A 432 pieces of the priceless collection of the Lydian King Croesus, which has been stolen twice before and taken abroad, including the Winged Seahorse Pin, is being displayed at the Uşak Archaeology Museum.
Speaking to Anadolu Agency (AA), the museum's manager Şerif Söyler noted that the newly renovated building is being acclaimed for both its architecture and design.
Söyler added that there are now conference halls and children's playgrounds awaiting visitors at the two-story museum, which exhibits about 2,500 valuable historical artifacts on 14,500 square meters. He said that they are expecting the museum to drawn the attention of visitors from abroad.
Back in the homeland
Söyler highlighted the importance of the Croesus Treasure, which belongs to the Lydian King Croesus who lived between 560-546 B.C.
He noted that it is exciting that the Croesus Treasure is being displayed in the lands where it belongs and that the official opening of the museum will take place later.
He said that the artifacts are selected with utmost care and placed in chronological order.
"There are artifacts from Paleolithic Age to the first years of the Republican period at the museum. Along with the artifacts from ancient cities such as Akmonia and Sebastapolis, we are also reviving the Ottoman Bank and Royal Mint at the coin section. The tumulus [burial mound] representing the Lydian Civilization and the Croesus Treasure will probably attract great interest. Six short movies telling the story of our city will constantly play on giant screens," he said.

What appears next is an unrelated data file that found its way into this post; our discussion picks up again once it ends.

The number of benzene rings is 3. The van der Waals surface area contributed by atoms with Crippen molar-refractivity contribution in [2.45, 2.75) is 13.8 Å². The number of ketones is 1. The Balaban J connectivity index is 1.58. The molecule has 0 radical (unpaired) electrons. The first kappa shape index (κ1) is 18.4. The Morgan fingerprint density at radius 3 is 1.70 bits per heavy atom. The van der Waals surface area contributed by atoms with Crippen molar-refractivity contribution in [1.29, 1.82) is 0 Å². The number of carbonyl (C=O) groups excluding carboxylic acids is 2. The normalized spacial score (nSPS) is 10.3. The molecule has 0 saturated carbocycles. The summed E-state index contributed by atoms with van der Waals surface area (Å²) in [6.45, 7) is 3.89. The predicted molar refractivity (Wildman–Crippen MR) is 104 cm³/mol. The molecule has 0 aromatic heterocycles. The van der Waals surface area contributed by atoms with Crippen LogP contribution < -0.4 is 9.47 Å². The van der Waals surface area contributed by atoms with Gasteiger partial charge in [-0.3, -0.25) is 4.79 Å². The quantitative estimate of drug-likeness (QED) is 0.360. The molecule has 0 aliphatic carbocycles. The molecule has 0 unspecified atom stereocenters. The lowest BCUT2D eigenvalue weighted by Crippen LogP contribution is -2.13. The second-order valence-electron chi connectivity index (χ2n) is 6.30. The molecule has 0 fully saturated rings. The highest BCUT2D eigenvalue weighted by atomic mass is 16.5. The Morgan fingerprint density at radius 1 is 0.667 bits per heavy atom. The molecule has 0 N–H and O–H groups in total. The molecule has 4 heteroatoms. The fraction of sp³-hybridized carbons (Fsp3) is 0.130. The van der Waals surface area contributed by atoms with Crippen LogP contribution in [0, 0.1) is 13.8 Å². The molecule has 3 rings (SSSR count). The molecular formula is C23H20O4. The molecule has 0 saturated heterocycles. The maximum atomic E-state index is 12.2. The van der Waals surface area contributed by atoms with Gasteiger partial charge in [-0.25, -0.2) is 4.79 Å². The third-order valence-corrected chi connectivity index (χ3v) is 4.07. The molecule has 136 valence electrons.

Söyler said he believes the museum will contribute to the promotion of the city. Hayri Özsoy, who visited the museum with his two sons, said that he was impressed and everyone should visit.
Özsöy explained that he and his family were in the area when they saw that the museum was open by chance.
"The modern building and unique works are really impressive," he said, adding that they were very impressed by the treasure. Hatice Kutlu, another visitor, said that the design of the exhibition rooms and the way the works were put on display were very attractive.
The Croesus Treasure, which was displayed at the Metropolitan Museum in New York in 1985 after being smuggled in 1965-1966 and 1968 from the Toptepe, İkiztepe and Aktepe tumuluses near Güre Village of Uşak, was brought back to Turkey in 1993.
The Winged Seahorse Pin, one of the most precious artifacts in the treasure, was replaced with a replica and smuggled abroad from the Uşak Archaeology Museum in 2005. The artifact was returned from Germany later on and displayed at the Anatolian Civilizations Museum in Ankara until it was finally brought to Uşak two months ago.